The Central Intelligence Agency, an entity so secret that it won't reveal its budget or say how many people it employs, has been trying to get along with its neighbors.
Last week, as part of that effort, a 17-member citizen advisory committee, which keeps the intelligence agency informed of the views of its suburban Virginia neighbors, held a public meeting at Langley High School to review the CIA's $2.3 million plan to lessen traffic congestion on Dolley Madison Boulevard (Rte. 123).
The work, to be paid for by the CIA, will include the installation of two traffic signals on Dolley Madison -- one at its intersection with Georgetown Pike (Rte. 193) and the other at the entrance to the CIA's Langley headquarters complex.
Dolley Madison Boulevard's eastbound lanes will be shifted slightly between Potomac School Road and Merchant Lane to create a buffer between highway traffic and two nearby subdivisions, Evermay and Clearview Manor.
About 50 residents turned out for the meeting, and some said they believed that highway improvements would not be needed, particularly if CIA commuters make more use of the George Washington Memorial Parkway.
Engineers from a consulting firm hired by the CIA said that not all agency commuters use the parkway because other approaches, such as Dolley Madison, are more convenient.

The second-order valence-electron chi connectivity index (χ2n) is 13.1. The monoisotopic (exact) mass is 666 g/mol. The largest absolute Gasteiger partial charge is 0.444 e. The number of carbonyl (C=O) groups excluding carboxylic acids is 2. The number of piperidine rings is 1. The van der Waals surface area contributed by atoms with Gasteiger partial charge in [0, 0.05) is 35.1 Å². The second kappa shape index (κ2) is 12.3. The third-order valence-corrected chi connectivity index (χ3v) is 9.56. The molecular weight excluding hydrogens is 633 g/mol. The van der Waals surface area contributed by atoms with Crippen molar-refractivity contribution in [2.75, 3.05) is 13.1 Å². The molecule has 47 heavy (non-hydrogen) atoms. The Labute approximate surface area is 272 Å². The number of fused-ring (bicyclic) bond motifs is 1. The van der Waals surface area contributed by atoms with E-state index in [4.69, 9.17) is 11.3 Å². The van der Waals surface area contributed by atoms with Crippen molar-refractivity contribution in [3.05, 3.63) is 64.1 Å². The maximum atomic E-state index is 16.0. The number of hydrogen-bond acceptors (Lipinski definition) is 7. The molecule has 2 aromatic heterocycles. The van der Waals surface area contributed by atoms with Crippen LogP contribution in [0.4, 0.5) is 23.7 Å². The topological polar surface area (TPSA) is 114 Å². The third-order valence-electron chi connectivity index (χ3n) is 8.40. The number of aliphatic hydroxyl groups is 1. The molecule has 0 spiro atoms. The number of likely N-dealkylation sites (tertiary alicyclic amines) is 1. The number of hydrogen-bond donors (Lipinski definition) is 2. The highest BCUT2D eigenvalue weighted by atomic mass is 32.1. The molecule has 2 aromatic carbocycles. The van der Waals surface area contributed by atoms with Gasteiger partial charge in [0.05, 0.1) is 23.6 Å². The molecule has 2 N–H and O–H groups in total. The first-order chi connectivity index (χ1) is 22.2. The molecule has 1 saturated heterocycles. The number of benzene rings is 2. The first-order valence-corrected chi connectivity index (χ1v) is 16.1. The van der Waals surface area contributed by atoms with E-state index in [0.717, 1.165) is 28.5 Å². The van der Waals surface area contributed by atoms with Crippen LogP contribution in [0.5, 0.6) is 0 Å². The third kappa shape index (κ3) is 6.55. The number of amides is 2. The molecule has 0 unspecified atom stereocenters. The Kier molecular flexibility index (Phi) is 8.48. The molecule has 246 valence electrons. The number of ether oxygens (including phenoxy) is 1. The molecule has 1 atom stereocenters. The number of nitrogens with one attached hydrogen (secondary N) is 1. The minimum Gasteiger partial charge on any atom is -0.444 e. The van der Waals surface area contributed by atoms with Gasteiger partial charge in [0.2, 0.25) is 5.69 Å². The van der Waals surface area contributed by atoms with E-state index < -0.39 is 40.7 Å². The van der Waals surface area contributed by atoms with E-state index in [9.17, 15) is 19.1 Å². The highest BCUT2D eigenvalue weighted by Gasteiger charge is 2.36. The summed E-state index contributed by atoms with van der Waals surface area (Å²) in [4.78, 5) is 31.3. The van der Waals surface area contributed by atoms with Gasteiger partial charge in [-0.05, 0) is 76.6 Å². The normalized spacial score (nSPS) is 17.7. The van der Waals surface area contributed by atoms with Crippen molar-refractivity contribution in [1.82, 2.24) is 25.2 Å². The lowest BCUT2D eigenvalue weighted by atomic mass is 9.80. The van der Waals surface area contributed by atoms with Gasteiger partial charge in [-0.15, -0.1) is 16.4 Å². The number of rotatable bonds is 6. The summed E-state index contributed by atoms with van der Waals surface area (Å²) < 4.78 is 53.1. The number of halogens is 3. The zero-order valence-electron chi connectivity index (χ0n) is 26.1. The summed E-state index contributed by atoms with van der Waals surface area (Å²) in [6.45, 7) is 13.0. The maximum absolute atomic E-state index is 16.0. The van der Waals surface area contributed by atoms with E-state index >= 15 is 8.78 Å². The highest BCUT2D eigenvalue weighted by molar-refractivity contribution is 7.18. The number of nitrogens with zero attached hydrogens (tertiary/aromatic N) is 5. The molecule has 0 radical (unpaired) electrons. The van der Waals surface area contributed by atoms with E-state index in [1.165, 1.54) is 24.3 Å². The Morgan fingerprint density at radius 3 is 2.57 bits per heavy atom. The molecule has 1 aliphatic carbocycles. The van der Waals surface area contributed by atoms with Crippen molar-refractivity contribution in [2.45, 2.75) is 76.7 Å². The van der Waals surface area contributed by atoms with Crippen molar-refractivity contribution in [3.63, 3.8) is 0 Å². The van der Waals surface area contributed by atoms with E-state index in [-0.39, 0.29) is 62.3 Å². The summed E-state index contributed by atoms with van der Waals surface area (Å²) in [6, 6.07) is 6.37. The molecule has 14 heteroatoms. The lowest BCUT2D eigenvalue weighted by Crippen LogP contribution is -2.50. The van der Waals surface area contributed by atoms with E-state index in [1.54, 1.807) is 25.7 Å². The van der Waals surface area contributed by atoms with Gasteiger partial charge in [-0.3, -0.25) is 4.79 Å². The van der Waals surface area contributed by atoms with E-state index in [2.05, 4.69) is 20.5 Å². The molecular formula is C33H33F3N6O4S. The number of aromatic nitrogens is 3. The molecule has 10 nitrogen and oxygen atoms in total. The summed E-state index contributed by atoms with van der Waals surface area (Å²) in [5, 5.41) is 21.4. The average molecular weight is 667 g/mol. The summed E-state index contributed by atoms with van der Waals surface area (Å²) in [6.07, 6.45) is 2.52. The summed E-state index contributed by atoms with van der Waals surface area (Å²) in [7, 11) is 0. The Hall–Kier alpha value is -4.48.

The work has the approval of the Virginia Department of Highways and Transportation and is scheduled to be finished by 1987.
The highway improvements are being made to accommodate the increased traffic that a major expansion of the CIA's complex is expected to generate.
The expansion, which began last year and is projected to cost $179 million, will shift about 3,000 CIA workers now in offices elsewhere to Langley by late 1988, and those 3,000 are expected to commute in 1,000 cars.
The agency has pledged to add 1,000 parking spaces to the 5,000 it already has. (It is understood that the existence of 5,000 parking spaces there does not necessarily imply that each is occupied by a car used by three CIA employes, and that therefore current employment at CIA headquarters is 15,000. The CIA still prides itself on having secrets.)
The agency also is hiring a consultant to study ways of keeping rush-hour traffic at current levels, said Robert McGraw, chief of the CIA's new building project office, who attended the meeting.
The CIA plans to ask for $500,000 in its fiscal 1987 budget to build a new lane along a mile-long stretch of the northbound Capital Beltway, connecting Georgetown Pike to the George Washington Memorial Parkway.
One traffic improvement project is expected to be finished in late summer, McGraw said. It is a 1,000-foot acceleration lane, costing $960,000, running west from the CIA's exit ramp onto the George Washington Memorial Parkway.
CIA representatives have been working for the past 18 months with McLean area residents, as well as state and local officials, to develop a traffic management plan for the area.
Although McGraw said the CIA prefers a low profile ("We'd rather just keep our secrets"), he said the agency's traffic improvement plans necessitate public contact.
"The entire project has been pretty much up-front from the very conception," he said, "and I guess in the true sense of the word we consider ourselves neighbors."